Every family has its own different story about love. The affections of father to son or son to father might be complicated; however, it is certain that parents will always have a deep affection to their children. The poems “Digging” and “Those Winter Days” indicate the feelings of speakers as they were children and also the loves their fathers gave. The family stories in these poems are different in details, but their emotions toward their fathers have both changed from negative to realizing the deep affections they were given. In the poem “Digging”, the speaker grows up to be a writer and looked down his father in his childhood. Yet through the memory which he was reminded by sounds of his father digging in the garden, he finds back his family root and the way to earn the same admirations as his father and grandfather. In addition, the poem “Those Winter Sundays” talks about the love and scarification the speaker’s father has given and by contrast the indifferent attitude the speaker reacted to him, but at the end of the day, he knows the disbursement his dad has done and understands the love’s austere. Although they share a similar theme, through narrative, music and imagery, we can still easily see the differences and similarities in “Digging” and “Those Winter Sundays” of how they convey their emotions and stories.
Utilizing multiple devices, while Robert Hayden focuses more on the relationship between the speaker and his father, Seamus Heaney extends the theme to inheriting his family tradition in “Digging”. In the beginning of “Digging”, the scene is in the present tense when the speaker has grown up to be a writer, despised his father who was an uneducated farmer, but later on being touched by all the memories bumped up from childhood. Throughout the poem, Heaney uses polysemy to manage the atmosphere and situation well. For instance, in the line “I look down till his straining rump among the flowerbeds”, the word look down has two different meanings; one is the sightseeing from up to down, and the other one is the contempt toward his father because of his occupation. Also, “Bends down” in the third stanza not only has the meaning of an action, but a low attitude to the ages. The speaker’s father was in his mid-age and was no longer able to do heavy labours, however, since his family believed keeping digging is the only way “for the good turf”, in order to raise his family and support his kids to study, he has to keep working hard because “no pain, no gain”. Furthermore, in Heaney's poem there are more layers. Since the speaker's grandfather grows turfs and his father grows potatoes but he is a writer, he felt incompatible and lost in the family tree. However, after he suddenly fell into memories he has about his family, he knows what to do. "I've no spade to follow men like them" shows his confusion of his root and tradition, but by saying "Between my finger and my thumb the squat pen rests. I'll dig with it." Even though he is not a farmer, he decided to follow what he wants to be and use his own way to earn respect like what his family did. What the heritage is never comes to be substantial or directly the career, but the tradition spirit of life that he will dig down for everything he wants.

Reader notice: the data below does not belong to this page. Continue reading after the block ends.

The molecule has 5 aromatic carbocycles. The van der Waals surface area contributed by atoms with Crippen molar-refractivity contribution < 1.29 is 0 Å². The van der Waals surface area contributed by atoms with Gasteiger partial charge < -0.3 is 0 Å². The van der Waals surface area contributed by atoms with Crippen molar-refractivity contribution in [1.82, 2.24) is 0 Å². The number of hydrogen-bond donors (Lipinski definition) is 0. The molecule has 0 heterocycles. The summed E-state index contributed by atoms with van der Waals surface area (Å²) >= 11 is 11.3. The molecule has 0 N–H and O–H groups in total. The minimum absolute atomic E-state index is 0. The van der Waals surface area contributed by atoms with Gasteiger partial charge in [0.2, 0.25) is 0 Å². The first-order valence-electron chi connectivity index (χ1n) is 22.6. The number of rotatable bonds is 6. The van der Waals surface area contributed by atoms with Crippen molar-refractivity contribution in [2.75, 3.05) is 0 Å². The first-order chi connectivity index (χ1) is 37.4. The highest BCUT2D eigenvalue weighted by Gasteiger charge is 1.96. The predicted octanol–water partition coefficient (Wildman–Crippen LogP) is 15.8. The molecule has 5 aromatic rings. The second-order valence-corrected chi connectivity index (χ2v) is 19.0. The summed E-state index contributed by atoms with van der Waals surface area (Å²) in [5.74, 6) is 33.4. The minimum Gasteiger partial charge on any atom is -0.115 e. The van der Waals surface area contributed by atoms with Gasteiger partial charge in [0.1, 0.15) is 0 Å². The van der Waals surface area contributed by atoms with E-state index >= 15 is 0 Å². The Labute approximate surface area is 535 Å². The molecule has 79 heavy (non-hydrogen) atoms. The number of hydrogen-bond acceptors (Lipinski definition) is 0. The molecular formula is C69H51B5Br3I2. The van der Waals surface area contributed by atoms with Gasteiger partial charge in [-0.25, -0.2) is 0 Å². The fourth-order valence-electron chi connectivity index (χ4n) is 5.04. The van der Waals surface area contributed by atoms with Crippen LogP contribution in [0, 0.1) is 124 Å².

By the time when the father in Heaney’s poem is working on the farm so hard for his kid, Hayden, using the skills of developing scene and contrast, expresses a father’s love thoroughly as well. While the father in “digging” bends low and works hard, the affection is the same in Hayden’s work that the speaker’s father has also helped him without caring his dignity; he even polished his son’s shoes. Even on Sundays morning, the only day for the speaker’s dad to rest, he would get up so early no matter how cold the weather is in order to light up the house and warm his family. After everything is set, he then wakes his kid up and